Friday, April 23, 2010

under cover

These reusable moleskin notebook covers are new in the etsy store. They are made from handprinted linen, some remnants from the past, some newly printed scrap pieces. They are lined with vintage cotton, and the notebook inserts can easily be replaced once they are filled up with sketches, ideas, or happy scribbles. Some of the books have already been snatched up, but there are a few left here.

I will take some time off, to make a last college visit with my oldest son, before the May 1 deadline. Stressful, but good times ahead.

Saturday, April 17, 2010

knitted beauties

I love to trade with other artists. Recently dear Elena of Tickled Pink Knits and I exchanged treasures, and this is what I received – a super soft alpaca scarf in a beautiful bluish green shade, and a generously sized shawl in a deep brown, wool/alpaca blend. I know that the chilly season is coming to an end, but I will carefully stow these beauties away, layered with some lavender sachets, until the first crisp fall evenings return. Can't wait to wrap myself up. Thank you Elena!

Monday, April 12, 2010


We have returned from a few delightful days in Toronto. Despite cold, rainy weather we had a blast in this vibrant city. We spent one afternoon at ROM (Royal Ontario Museum) lingering over dinosaur bones, art deco furniture, Wedgwood ceramics, and African Canadian quilts. We also visited the newly renovated Art Gallery of Ontario, enjoying the King Tut exhibit, the contemporary art collection, and the exquisite ship models.

One of the highlights of the trip was my visit to Bookhou, Arounna Khounnoraj and John Booth's beautiful store and studio on Dundas Street. We had a wonderful time sipping hot tea, chatting about linen, dyes, business, and art. Thank you for your hospitality, inspiration, and friendship!

Lots of our time was spent walking around the Toronto neighborhoods. We lunched at St. Lawrence market, braved the winds along the waterfront, and some of us ventured up in the CN tower. I also visited the Textile Museum of Canada, a small gem and a must visit for anyone with a love for fabric and fiber.

Sunday, April 4, 2010

experimentation x 2

Two amazing women and their books have brought me on a joyful creative journey lately. I already gushed over India Flint, and her inspiring book Eco Colour, but have now followed lightly in her footsteps by experimenting with dyeing my linen fabrics using nothing but plants and natural materials. So far I am thrilled, mainly because many of the hues I have achieved are ones that I have unsuccessfully tried to produce for a long time using synthetic dyes. It is very hard to get pale shades of color from procion mx dyes. The soft greens here, created from boiling carrot tops in an iron pot are just perfect.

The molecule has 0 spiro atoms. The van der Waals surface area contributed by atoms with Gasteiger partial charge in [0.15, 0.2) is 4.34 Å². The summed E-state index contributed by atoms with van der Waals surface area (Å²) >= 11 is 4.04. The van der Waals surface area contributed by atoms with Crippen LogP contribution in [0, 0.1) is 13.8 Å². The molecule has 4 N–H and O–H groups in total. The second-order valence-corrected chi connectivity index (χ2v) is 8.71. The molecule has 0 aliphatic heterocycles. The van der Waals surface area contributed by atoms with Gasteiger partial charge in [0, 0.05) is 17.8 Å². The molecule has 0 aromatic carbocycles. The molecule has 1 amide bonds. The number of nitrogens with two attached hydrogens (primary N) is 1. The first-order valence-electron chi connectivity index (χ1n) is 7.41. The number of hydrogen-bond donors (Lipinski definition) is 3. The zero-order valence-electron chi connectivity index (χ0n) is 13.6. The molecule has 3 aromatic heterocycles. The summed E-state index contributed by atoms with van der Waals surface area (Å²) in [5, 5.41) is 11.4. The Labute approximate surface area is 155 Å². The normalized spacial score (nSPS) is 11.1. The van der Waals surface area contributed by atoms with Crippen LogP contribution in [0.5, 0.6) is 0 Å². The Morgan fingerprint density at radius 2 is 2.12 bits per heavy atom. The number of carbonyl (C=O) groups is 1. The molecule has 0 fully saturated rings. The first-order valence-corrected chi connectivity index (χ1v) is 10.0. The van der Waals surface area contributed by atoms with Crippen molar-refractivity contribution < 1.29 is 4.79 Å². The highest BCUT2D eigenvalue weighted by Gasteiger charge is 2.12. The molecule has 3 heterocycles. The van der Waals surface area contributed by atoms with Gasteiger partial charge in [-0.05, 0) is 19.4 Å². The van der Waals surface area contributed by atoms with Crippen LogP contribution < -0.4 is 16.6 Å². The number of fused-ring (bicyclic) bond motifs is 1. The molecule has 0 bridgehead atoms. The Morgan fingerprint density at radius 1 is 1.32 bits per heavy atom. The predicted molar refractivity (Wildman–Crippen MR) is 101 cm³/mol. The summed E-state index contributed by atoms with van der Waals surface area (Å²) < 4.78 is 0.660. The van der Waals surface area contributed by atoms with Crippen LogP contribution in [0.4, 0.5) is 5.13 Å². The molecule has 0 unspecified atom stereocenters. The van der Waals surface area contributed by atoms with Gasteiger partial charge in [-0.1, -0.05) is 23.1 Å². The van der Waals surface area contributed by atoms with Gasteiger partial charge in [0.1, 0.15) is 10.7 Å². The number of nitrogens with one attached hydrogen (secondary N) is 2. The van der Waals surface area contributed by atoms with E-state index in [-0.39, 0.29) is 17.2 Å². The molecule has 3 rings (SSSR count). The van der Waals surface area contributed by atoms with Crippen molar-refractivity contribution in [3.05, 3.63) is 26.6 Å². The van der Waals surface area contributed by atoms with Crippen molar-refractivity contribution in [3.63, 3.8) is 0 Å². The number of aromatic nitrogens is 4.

So is the grayish lavender color from the black bean water left over from our latest chili batch, and the rusty warm tones achieved from seeped onion skins, and the pale acid yellow made from chamomile tea bags...

I even tried India's famous eco printing technique, where you bundle your plants in tight fabric layers and put them in a steam bath to coax out the colors. I used geranium leaves, and although the result is nowhere near perfect, the impressions and imprints are intriguing.

I also recently purchased Natalie Chanin's book Alabama Studio Style. Her beautiful designs, technical skills, and innovative business methods, have inspired me for years. I love the new soft stencils she use, and decided to try the diluted ink spray bottle method included in her book. Well the result was quite disastrous – the ink bled everywhere, soaking through the felt stencil, making big blobs and splattering the fabric beyond the stencil. But once dried, I realized there was something appealing about this distressed mess. I added flower clusters, printed using rhododendron leaves, that echoes the blotches, but prettier. For some reason I just love the result. Next I will layer it, and add stitching, still using the same shapes.

The most wonderful side effect of these experiments, is that they taught me to cherish imperfection. I am by nature a perfectionist, wanting everything to be uniform, smooth, unblemished, aligned, and beautiful. These natural dyes come out mottled, uneven, and the stenciling is obviously quite ugly on its own. But somehow I have come to terms with how it all happens. The beauty is in the process, not necessarily in the end result.

I will take some time off for travels this week, but will return soon, with new reports, impressions, and imagery.

I just have to make an addendum to this post. Yesterday afternoon I found out from dear Claire at Shakerag, that I got a spot in India Flint's class this summer, after months on the waiting list. And guess who is the guest lecturer the week I am there – Ms. Natalie Chanin. I am so lucky!
Blog Widget by LinkWithin